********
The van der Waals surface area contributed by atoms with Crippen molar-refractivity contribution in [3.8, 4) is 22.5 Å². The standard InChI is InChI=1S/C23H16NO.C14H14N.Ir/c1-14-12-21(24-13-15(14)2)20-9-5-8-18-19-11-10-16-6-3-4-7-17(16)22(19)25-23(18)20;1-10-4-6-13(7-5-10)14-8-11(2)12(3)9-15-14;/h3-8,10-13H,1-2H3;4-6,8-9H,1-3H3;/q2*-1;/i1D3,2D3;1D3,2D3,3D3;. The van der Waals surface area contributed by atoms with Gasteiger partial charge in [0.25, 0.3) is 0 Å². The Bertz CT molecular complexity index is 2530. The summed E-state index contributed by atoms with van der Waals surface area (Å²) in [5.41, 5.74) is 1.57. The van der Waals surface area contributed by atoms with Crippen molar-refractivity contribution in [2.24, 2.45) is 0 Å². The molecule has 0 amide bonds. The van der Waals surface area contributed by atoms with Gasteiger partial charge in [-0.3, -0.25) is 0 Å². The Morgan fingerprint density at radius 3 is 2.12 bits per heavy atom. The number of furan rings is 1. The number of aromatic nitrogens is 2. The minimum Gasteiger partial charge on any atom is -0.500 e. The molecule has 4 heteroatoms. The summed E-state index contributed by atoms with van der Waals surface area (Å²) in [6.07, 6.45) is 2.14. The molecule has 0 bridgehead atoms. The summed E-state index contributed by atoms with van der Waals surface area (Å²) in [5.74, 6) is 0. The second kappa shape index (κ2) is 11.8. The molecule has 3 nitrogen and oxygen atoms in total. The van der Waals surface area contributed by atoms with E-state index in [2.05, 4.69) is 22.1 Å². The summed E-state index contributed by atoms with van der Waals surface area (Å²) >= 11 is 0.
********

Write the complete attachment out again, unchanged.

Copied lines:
The van der Waals surface area contributed by atoms with Crippen molar-refractivity contribution in [3.8, 4) is 22.5 Å². The standard InChI is InChI=1S/C23H16NO.C14H14N.Ir/c1-14-12-21(24-13-15(14)2)20-9-5-8-18-19-11-10-16-6-3-4-7-17(16)22(19)25-23(18)20;1-10-4-6-13(7-5-10)14-8-11(2)12(3)9-15-14;/h3-8,10-13H,1-2H3;4-6,8-9H,1-3H3;/q2*-1;/i1D3,2D3;1D3,2D3,3D3;. The van der Waals surface area contributed by atoms with Gasteiger partial charge in [0.25, 0.3) is 0 Å². The Bertz CT molecular complexity index is 2530. The summed E-state index contributed by atoms with van der Waals surface area (Å²) in [5.41, 5.74) is 1.57. The van der Waals surface area contributed by atoms with Crippen molar-refractivity contribution in [2.24, 2.45) is 0 Å². The molecule has 0 amide bonds. The van der Waals surface area contributed by atoms with Gasteiger partial charge in [-0.3, -0.25) is 0 Å². The Morgan fingerprint density at radius 3 is 2.12 bits per heavy atom. The number of furan rings is 1. The number of aromatic nitrogens is 2. The minimum Gasteiger partial charge on any atom is -0.500 e. The molecule has 4 heteroatoms. The summed E-state index contributed by atoms with van der Waals surface area (Å²) in [6.07, 6.45) is 2.14. The molecule has 0 bridgehead atoms. The summed E-state index contributed by atoms with van der Waals surface area (Å²) in [5.74, 6) is 0. The second kappa shape index (κ2) is 11.8. The molecule has 3 nitrogen and oxygen atoms in total. The van der Waals surface area contributed by atoms with E-state index in [2.05, 4.69) is 22.1 Å². The summed E-state index contributed by atoms with van der Waals surface area (Å²) >= 11 is 0.